Part 4: United Kingdom

Over the next couple of days I will be posting a Q & A I did with Dr. Andrew Goddard, Professor of Christian Ethics at Trinity College, and editor of the UK’s Anvil Theological Journal. He asked me 14 questions, some of which you all have heard me answer before. So instead of posting any repeated information, I will only post the questions that he asked that I have never been asked before – most of which focus on the differences between the State and the UK.

Here you go (yes, the spelling is British version):

Most of your work has obviously been focused in the US but a few months back you visited the UK.  What did you discover on that visit and what do you think might help Christians in the UK?

I spent a significant amount of time in my recent tour throughout the UK interviewing people from both the GLBT community (secular and Christian) and the straight Christian community (liberal and conservative), including scholars, theologians, bishops, pastors, believers, non-believers, members of Parliament and everyday people on the street.

If there is one common thread that arose throughout these different populations it’s that culturally, the most common large-scale practice regarding faith and sexuality is just safely to avoid the awkwardness that is inherent with the disconnect between the two topics. This observation was no more apparent than in the significant political and religious apathy, especially in the younger generations. That caused me to wonder how tightly correlated is the culture of secularism woven into the potential works, impact and relevance of the Church?

Statistically speaking, with such a minority of the UK population professing Christianity, it is rightly categorized as a post-Christian nation; especially in the light of almost 70% of Americans who claim Christianity as their faith. I would argue, however, that from what I experienced, the small percentage of Christians in the UK are more passionate than the 70% of American Christians have ever been throughout my lifetime. I would also argue that, despite the grand number of Americans claiming their Christianity, America is also a post-Christian culture. To me, Christianity should never be a label, but an action. The moment the actions stop, no amount of intellectualization can tangibly reclaim and regain an impactful relevance. The pure and honest love and hunger I experienced throughout the churches I attended in the UK left me pondering: if there is so much excitement inside the church walls, why is there so little impact outside of those walls?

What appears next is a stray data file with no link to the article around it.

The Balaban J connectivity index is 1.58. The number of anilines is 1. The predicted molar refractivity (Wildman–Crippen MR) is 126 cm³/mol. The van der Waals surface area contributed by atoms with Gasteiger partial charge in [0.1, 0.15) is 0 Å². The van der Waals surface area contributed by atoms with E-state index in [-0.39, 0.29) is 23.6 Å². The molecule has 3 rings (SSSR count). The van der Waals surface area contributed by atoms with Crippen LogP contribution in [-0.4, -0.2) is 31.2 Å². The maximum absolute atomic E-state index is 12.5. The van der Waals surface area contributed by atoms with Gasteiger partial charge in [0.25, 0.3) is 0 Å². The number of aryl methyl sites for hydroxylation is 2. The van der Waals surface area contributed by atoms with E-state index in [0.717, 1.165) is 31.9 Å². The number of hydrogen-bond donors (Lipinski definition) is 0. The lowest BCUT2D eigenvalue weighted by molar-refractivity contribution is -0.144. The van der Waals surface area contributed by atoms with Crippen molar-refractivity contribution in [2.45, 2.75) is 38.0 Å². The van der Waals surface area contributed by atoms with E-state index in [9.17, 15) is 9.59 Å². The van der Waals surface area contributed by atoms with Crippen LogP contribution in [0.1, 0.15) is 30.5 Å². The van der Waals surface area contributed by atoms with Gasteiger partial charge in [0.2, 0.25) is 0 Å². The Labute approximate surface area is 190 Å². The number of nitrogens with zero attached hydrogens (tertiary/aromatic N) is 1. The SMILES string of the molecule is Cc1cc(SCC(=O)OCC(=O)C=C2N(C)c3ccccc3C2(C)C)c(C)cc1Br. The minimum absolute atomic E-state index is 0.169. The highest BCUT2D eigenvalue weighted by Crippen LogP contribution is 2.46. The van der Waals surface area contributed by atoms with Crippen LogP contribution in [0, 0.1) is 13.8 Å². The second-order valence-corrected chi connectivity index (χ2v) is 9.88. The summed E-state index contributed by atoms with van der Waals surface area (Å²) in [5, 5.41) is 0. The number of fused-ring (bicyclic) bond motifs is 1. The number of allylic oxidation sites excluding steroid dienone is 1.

Sociology adds a few important thoughts to these quandaries. First, minority cultures usually form tighter bonds to each other within their inner-group settings. Thus vibrant Christian communities flourish amongst themselves; together they are united around a common minority structure which is based, in this case, on belief in God. Second, the dominant culture sets the tone for the minority culture outside of the minority’s own gatherings. After a gathering I spoke at on the recent tour, one UK Christian leader told me, ‘The Church is more concerned with preserving a perception of respectability than it is with realistic Kingdom work’. I was shocked by that statement and the bluntness in which it was so boldly claimed. Since the Church is already numerically small, add to that the institutional hierarchy’s fear of becoming completely obsolete and one can see how the majority secular culture does indeed influence a potential Christian impact outside the walls of the minority Christian gatherings. Therefore, instead of risking further irrelevance, it is more rational for many institutional leaders to remain relatively silent on divisive and potential ‘relevance–threatening’ topics such as homosexuality. 

One UK gay leader gave me a variety of examples where there have been pockets of public conversations between the GLBT and Christian communities at seminaries throughout the country. He also noted however that these types of dialogues are not sustainable because very few from either community are willing to put themselves out there to take the attacks that will come from both sides and yet still keep pressing on building a bridge. Once again, the fear of entering into a perceived no-win journey trumps what could turn into a countercultural Movement towards a very public biblical reconciliation. The most succinct summary about the lack of structural dialogue regarding homosexuality was what I was told by a UK Christian leader: ‘It is easier and safer to just not say or do anything’. That strategy, however, has backfired.